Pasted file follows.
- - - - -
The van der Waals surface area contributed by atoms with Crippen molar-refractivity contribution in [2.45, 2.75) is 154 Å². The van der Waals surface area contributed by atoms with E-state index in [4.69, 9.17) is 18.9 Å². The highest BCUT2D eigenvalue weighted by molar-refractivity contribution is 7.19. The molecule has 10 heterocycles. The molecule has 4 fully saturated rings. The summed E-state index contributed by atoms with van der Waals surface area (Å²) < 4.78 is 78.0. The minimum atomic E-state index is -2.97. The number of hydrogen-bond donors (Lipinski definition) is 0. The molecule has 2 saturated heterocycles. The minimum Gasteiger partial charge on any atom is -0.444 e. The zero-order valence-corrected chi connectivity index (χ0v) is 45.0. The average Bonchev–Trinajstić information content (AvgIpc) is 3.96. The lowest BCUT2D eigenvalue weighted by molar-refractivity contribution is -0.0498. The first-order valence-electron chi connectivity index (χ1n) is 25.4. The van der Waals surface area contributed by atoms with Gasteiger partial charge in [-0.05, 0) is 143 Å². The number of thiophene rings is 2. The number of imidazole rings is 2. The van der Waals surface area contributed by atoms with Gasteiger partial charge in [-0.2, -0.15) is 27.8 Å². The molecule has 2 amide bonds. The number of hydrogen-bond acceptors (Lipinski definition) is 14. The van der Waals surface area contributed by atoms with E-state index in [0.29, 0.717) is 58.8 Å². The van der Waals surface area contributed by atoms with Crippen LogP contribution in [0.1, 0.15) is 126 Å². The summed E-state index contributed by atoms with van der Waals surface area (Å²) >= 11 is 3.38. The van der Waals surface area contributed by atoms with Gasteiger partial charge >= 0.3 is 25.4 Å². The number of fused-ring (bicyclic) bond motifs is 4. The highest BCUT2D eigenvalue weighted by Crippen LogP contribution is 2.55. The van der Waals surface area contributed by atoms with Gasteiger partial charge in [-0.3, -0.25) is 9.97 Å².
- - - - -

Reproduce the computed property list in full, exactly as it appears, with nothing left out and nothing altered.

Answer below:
The van der Waals surface area contributed by atoms with Crippen molar-refractivity contribution in [2.45, 2.75) is 154 Å². The van der Waals surface area contributed by atoms with E-state index in [4.69, 9.17) is 18.9 Å². The highest BCUT2D eigenvalue weighted by molar-refractivity contribution is 7.19. The molecule has 10 heterocycles. The molecule has 4 fully saturated rings. The summed E-state index contributed by atoms with van der Waals surface area (Å²) < 4.78 is 78.0. The minimum atomic E-state index is -2.97. The number of hydrogen-bond donors (Lipinski definition) is 0. The molecule has 2 saturated heterocycles. The minimum Gasteiger partial charge on any atom is -0.444 e. The zero-order valence-corrected chi connectivity index (χ0v) is 45.0. The average Bonchev–Trinajstić information content (AvgIpc) is 3.96. The lowest BCUT2D eigenvalue weighted by molar-refractivity contribution is -0.0498. The first-order valence-electron chi connectivity index (χ1n) is 25.4. The van der Waals surface area contributed by atoms with Gasteiger partial charge in [-0.05, 0) is 143 Å². The number of thiophene rings is 2. The number of imidazole rings is 2. The van der Waals surface area contributed by atoms with Gasteiger partial charge in [-0.2, -0.15) is 27.8 Å². The molecule has 2 amide bonds. The number of hydrogen-bond acceptors (Lipinski definition) is 14. The van der Waals surface area contributed by atoms with E-state index in [0.29, 0.717) is 58.8 Å². The van der Waals surface area contributed by atoms with Crippen LogP contribution in [0.1, 0.15) is 126 Å². The summed E-state index contributed by atoms with van der Waals surface area (Å²) >= 11 is 3.38. The van der Waals surface area contributed by atoms with Gasteiger partial charge >= 0.3 is 25.4 Å². The number of fused-ring (bicyclic) bond motifs is 4. The highest BCUT2D eigenvalue weighted by Crippen LogP contribution is 2.55. The van der Waals surface area contributed by atoms with Gasteiger partial charge in [-0.3, -0.25) is 9.97 Å².